Developing competence frameworks for installers1 Mar 22
More needs to be done to raise awareness of the implications of the Building Safety Bill and engage stakeholders in the development of competence frameworks, attendees at the latest GIRI members’ meeting heard. Dawn Hillier of CITB said there is a lack of understanding about why these frameworks will be important and called on GIRI members to engage with their sector working groups.
Dawn is head of strategy for standards and qualifications at the CITB and a member of Working Group 2, one of the 11 occupational groups established as part of the industry’s response to Grenfell. WG2’s objective is to develop a competence framework for those involved in the installation and maintenance of fire safety and other safety critical systems for higher-risk buildings.
“Very quickly we realised this is not a single job role,” said Dawn. “We identified upwards of 40 fire safety systems, active and passive, and potentially more than 30 individual occupations that require competence frameworks.”
The frameworks will outline the standards of competence associated with each role – the activities, skills, knowledge and behaviours – and what mechanisms will be used to independently assess and revalidate competence.
She warned that competence will need to be revalidated every five years. “This is a significant emphasis within BSI Flex 8670, the overarching competence framework. So far, we have not come across any existing mechanisms in this sector to revalidate the competence of individuals.”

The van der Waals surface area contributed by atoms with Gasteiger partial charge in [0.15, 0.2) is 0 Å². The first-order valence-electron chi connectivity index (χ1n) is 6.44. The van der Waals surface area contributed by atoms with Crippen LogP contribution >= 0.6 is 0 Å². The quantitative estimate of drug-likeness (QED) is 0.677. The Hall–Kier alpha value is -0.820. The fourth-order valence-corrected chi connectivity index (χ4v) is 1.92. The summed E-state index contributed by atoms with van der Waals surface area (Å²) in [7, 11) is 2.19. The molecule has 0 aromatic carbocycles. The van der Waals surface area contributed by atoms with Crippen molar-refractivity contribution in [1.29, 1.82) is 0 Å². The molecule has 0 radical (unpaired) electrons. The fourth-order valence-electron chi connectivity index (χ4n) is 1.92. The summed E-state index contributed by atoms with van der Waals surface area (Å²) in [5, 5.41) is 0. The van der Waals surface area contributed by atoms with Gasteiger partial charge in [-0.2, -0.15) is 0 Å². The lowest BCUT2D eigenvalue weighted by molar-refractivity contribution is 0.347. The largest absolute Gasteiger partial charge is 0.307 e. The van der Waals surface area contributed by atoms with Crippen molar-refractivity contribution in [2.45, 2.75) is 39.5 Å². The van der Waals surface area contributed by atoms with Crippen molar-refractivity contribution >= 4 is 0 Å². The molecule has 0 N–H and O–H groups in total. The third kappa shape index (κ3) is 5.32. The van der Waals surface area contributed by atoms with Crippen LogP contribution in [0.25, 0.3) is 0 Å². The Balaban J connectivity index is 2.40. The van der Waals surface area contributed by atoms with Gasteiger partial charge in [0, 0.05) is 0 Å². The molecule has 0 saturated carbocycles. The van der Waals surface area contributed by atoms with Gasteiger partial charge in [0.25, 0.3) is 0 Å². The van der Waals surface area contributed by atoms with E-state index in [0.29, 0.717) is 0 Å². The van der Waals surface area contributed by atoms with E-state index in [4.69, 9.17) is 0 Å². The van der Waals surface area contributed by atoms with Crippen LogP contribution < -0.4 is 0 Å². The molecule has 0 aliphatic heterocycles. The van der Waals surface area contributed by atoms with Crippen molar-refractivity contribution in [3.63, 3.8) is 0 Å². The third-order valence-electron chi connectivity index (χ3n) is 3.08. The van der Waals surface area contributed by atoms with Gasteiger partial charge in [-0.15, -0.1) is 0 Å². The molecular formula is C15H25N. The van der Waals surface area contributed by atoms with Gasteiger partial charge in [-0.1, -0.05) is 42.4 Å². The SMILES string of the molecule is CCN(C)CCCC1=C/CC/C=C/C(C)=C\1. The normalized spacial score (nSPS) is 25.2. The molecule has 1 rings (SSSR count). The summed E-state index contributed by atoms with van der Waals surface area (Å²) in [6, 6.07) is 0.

WG2 has reached a consensus around five core principles. “The first is that we need to focus both on individual competence and the competence of organisations, and therefore we need some form of accredited third-party certification of companies. When we engaged with the different organisations that fed into WG2, it was clear that some parts of the sector already have such a scheme, but many do not.”
The remaining four principles address the competence of individuals: level 2 or 3 qualifications for individuals; a card scheme such as, but not limited to, the CSCS; CPD refresher training and the maintenance of individual skills; and that all installers have a core knowledge of fire safety in buildings, with training to be standardised and made mandatory.
On this final point, WG2 has started work on an e-learning and assessment module around fire safety awareness that will set out the core mandatory elements for anyone installing any kind of fire safety system within buildings. This core module will slot into each of the frameworks as they are developed, alongside any additional training and assessment identified for individual occupations.
No single sector has all the components in place to fully meet the WG2 requirements, said Dawn. “I think this is true of every role being considered in the context of the building safety programme. All roles are having to take a step forward from where they are to meet all the requirements that have been set out. Some are a lot further away than others.”